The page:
Elephants and A One-of-a-kind Night Safari in Laos
The former name of Laos is Lan Xang, which translates as “Land of one Million Elephants.” Even though the actual number is more likely only in the thousands, this saying does paint a good picture of the abundance of wildlife in Laos. There are hundreds of species ranging from the famous elephant, to tigers, gibbons and the ubiquitous geckos found in almost every Lao house.
Today in Laos, a growing economy and corresponding improvements in living standards are threatening wildlife. The construction of dams and extensive infrastructure development throughout this landlocked country are causing serious impacts on wildlife habitat. Whereas Laos used to be known for one million elephants, more recent estimates give a gloomier picture of only 700 elephants roaming nationwide.
The Wildlife Conservation Society (WCS) has been making serious efforts to protect and conserve the beauty of wildlife and natural resources that are still left. Local communities, in close collaboration with the Lao government and other partners are setting up ecotourism projects. These projects are making a difference in helping to conserve natural resources, create new sources of income and help increase awareness for a sustainable future, for both for the local community, wildlife and their shared habitat.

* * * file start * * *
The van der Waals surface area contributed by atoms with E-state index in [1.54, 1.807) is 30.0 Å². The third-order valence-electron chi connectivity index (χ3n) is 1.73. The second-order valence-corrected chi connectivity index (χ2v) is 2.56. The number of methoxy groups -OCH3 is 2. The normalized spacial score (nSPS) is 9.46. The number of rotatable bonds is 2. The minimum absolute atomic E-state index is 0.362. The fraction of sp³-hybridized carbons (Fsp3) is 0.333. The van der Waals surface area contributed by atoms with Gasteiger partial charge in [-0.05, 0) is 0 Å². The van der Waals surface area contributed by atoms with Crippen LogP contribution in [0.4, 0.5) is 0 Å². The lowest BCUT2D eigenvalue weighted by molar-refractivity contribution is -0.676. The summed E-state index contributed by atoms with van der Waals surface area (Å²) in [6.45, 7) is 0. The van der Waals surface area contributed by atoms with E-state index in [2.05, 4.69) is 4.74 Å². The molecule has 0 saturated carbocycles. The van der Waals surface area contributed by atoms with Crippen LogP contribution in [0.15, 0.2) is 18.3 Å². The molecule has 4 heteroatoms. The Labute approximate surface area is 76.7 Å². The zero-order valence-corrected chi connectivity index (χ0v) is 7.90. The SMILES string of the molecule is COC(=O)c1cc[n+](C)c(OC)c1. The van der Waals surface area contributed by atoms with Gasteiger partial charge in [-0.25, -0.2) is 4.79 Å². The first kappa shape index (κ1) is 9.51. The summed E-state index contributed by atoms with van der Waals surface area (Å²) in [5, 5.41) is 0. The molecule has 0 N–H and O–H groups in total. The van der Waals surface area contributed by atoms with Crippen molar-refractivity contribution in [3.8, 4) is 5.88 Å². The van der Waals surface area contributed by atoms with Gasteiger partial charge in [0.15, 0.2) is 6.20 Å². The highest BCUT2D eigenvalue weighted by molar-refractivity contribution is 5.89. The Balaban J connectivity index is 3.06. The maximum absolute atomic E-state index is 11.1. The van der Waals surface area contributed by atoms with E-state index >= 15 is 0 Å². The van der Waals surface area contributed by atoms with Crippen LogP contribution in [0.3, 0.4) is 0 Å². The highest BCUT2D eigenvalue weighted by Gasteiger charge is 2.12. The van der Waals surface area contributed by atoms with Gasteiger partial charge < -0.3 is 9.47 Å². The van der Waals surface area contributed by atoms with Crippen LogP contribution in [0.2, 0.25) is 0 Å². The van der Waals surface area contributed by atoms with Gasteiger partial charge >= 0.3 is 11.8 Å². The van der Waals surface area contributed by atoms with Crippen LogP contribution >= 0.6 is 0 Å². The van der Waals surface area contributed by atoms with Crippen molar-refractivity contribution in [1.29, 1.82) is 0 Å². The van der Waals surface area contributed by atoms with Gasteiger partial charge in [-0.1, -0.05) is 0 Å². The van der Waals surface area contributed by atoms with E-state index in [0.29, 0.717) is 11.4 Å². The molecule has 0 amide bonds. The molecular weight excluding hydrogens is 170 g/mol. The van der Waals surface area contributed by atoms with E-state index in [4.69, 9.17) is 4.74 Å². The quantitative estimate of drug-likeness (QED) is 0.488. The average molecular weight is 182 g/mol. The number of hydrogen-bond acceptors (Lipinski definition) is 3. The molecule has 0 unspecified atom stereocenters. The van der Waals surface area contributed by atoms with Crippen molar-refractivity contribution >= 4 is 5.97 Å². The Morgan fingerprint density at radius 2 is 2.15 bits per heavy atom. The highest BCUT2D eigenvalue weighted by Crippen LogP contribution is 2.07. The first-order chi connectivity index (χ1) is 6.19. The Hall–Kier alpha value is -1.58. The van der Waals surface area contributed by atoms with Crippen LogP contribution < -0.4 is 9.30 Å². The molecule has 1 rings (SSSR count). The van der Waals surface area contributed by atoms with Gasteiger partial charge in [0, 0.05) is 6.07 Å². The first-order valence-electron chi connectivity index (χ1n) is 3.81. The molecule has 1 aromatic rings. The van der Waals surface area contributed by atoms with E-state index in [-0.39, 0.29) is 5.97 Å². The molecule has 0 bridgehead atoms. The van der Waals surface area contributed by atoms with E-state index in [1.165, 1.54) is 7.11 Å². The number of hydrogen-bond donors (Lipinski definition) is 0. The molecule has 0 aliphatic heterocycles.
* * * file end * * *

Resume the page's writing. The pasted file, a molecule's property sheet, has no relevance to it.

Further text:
The Wildlife Conservation’s most wildly recognized success story is the community-based tourism night safari in Nam Et – Phou Louey National Protected Area (NEPL). Riverboats take visitors upstream for a campfire dinner. Afterwards, the boats silently float back downstream for an ideal opportunity to spot many nocturnal animals. There is an overnight in an ecolodge hosted by Lao residents who are willing to teach more about wildlife, medicinal plants, and the history of the area. A truly unique CBT experience and not like any other night safari in Southeast Asia.
For more information about ecotourism opportunities in Laos and the Nam Et – Phou Louey night safari, please leave your contact information in the yellow form below.
Photo of Tiger by Nam Et-Phou Louey